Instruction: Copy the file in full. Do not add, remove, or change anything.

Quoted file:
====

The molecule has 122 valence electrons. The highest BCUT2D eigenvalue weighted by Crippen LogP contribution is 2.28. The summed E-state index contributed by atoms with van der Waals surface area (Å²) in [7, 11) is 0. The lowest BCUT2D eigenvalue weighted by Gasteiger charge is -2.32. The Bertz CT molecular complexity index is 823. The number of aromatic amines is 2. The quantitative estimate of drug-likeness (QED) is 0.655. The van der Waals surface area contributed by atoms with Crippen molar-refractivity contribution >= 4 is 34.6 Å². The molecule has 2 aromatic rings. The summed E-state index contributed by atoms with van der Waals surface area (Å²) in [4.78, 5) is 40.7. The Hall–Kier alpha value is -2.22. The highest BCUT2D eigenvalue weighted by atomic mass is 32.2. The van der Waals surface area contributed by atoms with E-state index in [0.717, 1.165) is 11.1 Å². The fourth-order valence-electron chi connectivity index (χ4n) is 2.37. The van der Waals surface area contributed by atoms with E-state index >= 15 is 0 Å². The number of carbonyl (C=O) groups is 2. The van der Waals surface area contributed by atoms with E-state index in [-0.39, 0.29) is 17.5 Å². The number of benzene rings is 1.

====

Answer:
The molecule has 122 valence electrons. The highest BCUT2D eigenvalue weighted by Crippen LogP contribution is 2.28. The summed E-state index contributed by atoms with van der Waals surface area (Å²) in [7, 11) is 0. The lowest BCUT2D eigenvalue weighted by Gasteiger charge is -2.32. The Bertz CT molecular complexity index is 823. The number of aromatic amines is 2. The quantitative estimate of drug-likeness (QED) is 0.655. The van der Waals surface area contributed by atoms with Crippen molar-refractivity contribution >= 4 is 34.6 Å². The molecule has 2 aromatic rings. The summed E-state index contributed by atoms with van der Waals surface area (Å²) in [4.78, 5) is 40.7. The Hall–Kier alpha value is -2.22. The highest BCUT2D eigenvalue weighted by atomic mass is 32.2. The van der Waals surface area contributed by atoms with E-state index in [0.717, 1.165) is 11.1 Å². The fourth-order valence-electron chi connectivity index (χ4n) is 2.37. The van der Waals surface area contributed by atoms with E-state index >= 15 is 0 Å². The number of carbonyl (C=O) groups is 2. The van der Waals surface area contributed by atoms with E-state index in [-0.39, 0.29) is 17.5 Å². The number of benzene rings is 1.